The thing about pork chops is, well, I have had them just about every way they can be cooked or at least it feels that way sometimes. The other night I found I had more time to make dinner than I thought I did, so I decided to try and create something completely different. I started reducing this, adding to that, remembering flavors of dishes that impressed me long ago and just trying to come up with something different for pork chops.
This recipe worked out great and let me tell you, there is many a time when I get cooking like this when it just doesn’t work out. Fortunately this was not one of them!
- 5 pork chops about 1/4 to 1/2 inch thick
- 20 oz can of pineapple slices with juice, chop pineapple in a food processor
- 32 oz beef stock
- 1/3 to 1/2 cup molasses
- 1 to 1 1/2 cups Jack Daniels bourbon whiskey
- 1 cup packed brown sugar
- 1 tsp fresh ground mustard seed
- 2 tablespoons of butter
- salt and pepper
Preheat oven to 425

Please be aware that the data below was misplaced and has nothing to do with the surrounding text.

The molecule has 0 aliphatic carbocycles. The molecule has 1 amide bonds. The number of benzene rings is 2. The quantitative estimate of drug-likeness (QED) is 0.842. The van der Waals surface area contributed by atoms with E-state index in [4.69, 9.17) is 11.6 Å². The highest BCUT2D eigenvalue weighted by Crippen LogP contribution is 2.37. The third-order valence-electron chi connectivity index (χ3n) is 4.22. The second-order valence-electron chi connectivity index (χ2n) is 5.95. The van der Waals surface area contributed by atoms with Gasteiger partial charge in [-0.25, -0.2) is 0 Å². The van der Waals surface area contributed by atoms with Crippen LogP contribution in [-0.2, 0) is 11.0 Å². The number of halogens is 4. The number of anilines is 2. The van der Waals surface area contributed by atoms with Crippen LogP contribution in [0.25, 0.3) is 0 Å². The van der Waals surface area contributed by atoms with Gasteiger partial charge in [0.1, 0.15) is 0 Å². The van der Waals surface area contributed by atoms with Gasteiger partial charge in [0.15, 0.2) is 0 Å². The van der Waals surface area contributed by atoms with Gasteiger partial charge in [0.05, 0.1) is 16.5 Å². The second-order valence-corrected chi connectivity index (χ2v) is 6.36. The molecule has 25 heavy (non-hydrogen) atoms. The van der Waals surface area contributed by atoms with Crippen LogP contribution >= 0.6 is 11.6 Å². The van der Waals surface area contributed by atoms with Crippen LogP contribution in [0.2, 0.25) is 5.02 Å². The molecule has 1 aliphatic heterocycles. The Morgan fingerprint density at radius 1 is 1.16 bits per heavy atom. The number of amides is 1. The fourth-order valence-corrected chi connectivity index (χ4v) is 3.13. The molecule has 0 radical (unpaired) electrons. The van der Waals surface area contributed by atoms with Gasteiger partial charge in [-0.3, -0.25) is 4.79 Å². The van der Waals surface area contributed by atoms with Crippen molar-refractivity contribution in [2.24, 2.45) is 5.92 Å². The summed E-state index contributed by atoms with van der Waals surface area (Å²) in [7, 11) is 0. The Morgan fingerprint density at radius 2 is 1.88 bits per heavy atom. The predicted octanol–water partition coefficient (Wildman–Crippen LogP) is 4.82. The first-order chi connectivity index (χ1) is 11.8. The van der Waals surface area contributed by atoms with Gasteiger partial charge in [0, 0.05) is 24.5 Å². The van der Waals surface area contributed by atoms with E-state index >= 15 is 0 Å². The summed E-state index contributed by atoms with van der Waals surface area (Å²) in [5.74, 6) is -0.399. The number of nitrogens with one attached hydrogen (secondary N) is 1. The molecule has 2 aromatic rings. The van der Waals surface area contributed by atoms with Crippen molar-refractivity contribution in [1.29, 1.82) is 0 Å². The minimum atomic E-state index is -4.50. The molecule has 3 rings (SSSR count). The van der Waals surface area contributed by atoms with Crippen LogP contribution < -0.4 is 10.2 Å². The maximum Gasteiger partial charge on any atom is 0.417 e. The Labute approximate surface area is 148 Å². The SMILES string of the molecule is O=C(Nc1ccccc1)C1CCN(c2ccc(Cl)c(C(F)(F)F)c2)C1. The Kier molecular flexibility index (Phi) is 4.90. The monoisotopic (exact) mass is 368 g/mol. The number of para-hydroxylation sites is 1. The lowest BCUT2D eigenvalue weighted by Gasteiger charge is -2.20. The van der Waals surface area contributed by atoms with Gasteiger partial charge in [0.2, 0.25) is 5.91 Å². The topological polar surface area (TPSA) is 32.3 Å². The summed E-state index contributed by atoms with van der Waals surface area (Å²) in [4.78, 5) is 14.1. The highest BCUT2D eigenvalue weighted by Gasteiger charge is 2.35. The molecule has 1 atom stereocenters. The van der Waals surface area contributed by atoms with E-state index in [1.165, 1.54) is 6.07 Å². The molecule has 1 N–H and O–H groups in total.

I am not going to lie to you here, I played this by ear, but I wrote down what the amounts as I went along. Feel free to taste test this along the way and adjust to your liking!
In a small sauce pan, bring the beef stock to a boil and reduce 80% (about 20-30 minutes).
Add the chopped pineapple and half of the juice from the can.
Remove pot far away from the burner and add the whiskey, then the sugar, then return to heat.
Add the mustard seed. Add salt and pepper to taste.
Reduce this mixture down until it is medium light syrup. Not quite as thick as gravy, but thicker than au jus sauce. While this is happening, sprinkle the pork chops with salt and pepper and cook at 425 for about 15 minutes on a grease less pan (a pan where all the fat drops to a pan underneath) .
Remove the pork chops from the oven. Add some of the glaze to a separate bowl and dunk each pork chop in the glaze you just put in the bowl, coating each completely and return to the pan. Put back in the oven for 5 – 10 minutes or until the glaze just starts to caramelize. You might need to use the broiler here, or if you have a convection oven, convect roast.
Discard the glaze that is in the bowl. Use the remaining glaze as a dipping sauce.